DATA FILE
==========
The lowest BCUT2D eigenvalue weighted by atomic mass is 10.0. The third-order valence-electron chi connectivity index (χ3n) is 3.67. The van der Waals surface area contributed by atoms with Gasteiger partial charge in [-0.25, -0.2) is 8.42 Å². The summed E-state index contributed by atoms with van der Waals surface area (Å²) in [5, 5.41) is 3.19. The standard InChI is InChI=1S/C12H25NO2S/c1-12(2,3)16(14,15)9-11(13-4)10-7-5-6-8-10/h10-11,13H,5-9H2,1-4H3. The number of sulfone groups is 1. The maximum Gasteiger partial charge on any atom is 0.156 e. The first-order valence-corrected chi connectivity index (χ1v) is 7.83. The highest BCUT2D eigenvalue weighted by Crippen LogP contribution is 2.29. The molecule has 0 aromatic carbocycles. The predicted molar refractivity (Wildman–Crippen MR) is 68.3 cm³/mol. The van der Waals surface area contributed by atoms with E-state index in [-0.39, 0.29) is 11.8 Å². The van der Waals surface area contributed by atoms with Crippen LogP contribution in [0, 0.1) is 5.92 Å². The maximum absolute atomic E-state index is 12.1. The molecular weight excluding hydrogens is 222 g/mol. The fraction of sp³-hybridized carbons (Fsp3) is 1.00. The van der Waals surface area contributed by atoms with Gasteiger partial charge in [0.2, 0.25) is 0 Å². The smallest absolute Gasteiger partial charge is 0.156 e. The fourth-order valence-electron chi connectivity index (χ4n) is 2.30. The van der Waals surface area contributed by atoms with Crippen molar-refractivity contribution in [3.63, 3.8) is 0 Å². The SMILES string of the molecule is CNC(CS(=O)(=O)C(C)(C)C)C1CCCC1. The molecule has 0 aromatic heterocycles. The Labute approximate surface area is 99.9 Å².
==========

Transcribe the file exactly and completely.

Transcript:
The lowest BCUT2D eigenvalue weighted by atomic mass is 10.0. The third-order valence-electron chi connectivity index (χ3n) is 3.67. The van der Waals surface area contributed by atoms with Gasteiger partial charge in [-0.25, -0.2) is 8.42 Å². The summed E-state index contributed by atoms with van der Waals surface area (Å²) in [5, 5.41) is 3.19. The standard InChI is InChI=1S/C12H25NO2S/c1-12(2,3)16(14,15)9-11(13-4)10-7-5-6-8-10/h10-11,13H,5-9H2,1-4H3. The number of sulfone groups is 1. The maximum Gasteiger partial charge on any atom is 0.156 e. The first-order valence-corrected chi connectivity index (χ1v) is 7.83. The highest BCUT2D eigenvalue weighted by Crippen LogP contribution is 2.29. The molecule has 0 aromatic carbocycles. The predicted molar refractivity (Wildman–Crippen MR) is 68.3 cm³/mol. The van der Waals surface area contributed by atoms with E-state index in [-0.39, 0.29) is 11.8 Å². The van der Waals surface area contributed by atoms with Crippen LogP contribution in [0, 0.1) is 5.92 Å². The maximum absolute atomic E-state index is 12.1. The molecular weight excluding hydrogens is 222 g/mol. The fraction of sp³-hybridized carbons (Fsp3) is 1.00. The van der Waals surface area contributed by atoms with Gasteiger partial charge in [0.2, 0.25) is 0 Å². The smallest absolute Gasteiger partial charge is 0.156 e. The fourth-order valence-electron chi connectivity index (χ4n) is 2.30. The van der Waals surface area contributed by atoms with Crippen molar-refractivity contribution in [3.63, 3.8) is 0 Å². The SMILES string of the molecule is CNC(CS(=O)(=O)C(C)(C)C)C1CCCC1. The molecule has 0 aromatic heterocycles. The Labute approximate surface area is 99.9 Å².